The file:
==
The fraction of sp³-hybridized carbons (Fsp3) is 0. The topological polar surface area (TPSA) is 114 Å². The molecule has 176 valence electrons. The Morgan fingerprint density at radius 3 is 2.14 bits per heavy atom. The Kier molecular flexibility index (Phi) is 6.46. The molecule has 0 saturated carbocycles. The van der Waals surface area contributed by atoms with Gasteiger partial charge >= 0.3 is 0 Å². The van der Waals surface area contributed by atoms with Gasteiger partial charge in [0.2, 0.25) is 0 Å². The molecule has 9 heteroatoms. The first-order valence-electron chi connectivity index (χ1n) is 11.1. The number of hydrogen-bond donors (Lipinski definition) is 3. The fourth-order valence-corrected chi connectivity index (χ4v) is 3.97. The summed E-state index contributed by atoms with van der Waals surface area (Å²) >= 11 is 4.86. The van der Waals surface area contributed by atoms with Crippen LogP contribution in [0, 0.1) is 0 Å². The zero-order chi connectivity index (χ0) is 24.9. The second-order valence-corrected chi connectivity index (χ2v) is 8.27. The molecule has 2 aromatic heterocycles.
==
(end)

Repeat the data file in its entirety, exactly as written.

The fraction of sp³-hybridized carbons (Fsp3) is 0. The topological polar surface area (TPSA) is 114 Å². The molecule has 176 valence electrons. The Morgan fingerprint density at radius 3 is 2.14 bits per heavy atom. The Kier molecular flexibility index (Phi) is 6.46. The molecule has 0 saturated carbocycles. The van der Waals surface area contributed by atoms with Gasteiger partial charge >= 0.3 is 0 Å². The van der Waals surface area contributed by atoms with Gasteiger partial charge in [0.2, 0.25) is 0 Å². The molecule has 9 heteroatoms. The first-order valence-electron chi connectivity index (χ1n) is 11.1. The number of hydrogen-bond donors (Lipinski definition) is 3. The fourth-order valence-corrected chi connectivity index (χ4v) is 3.97. The summed E-state index contributed by atoms with van der Waals surface area (Å²) >= 11 is 4.86. The van der Waals surface area contributed by atoms with Crippen LogP contribution in [0, 0.1) is 0 Å². The zero-order chi connectivity index (χ0) is 24.9. The second-order valence-corrected chi connectivity index (χ2v) is 8.27. The molecule has 2 aromatic heterocycles.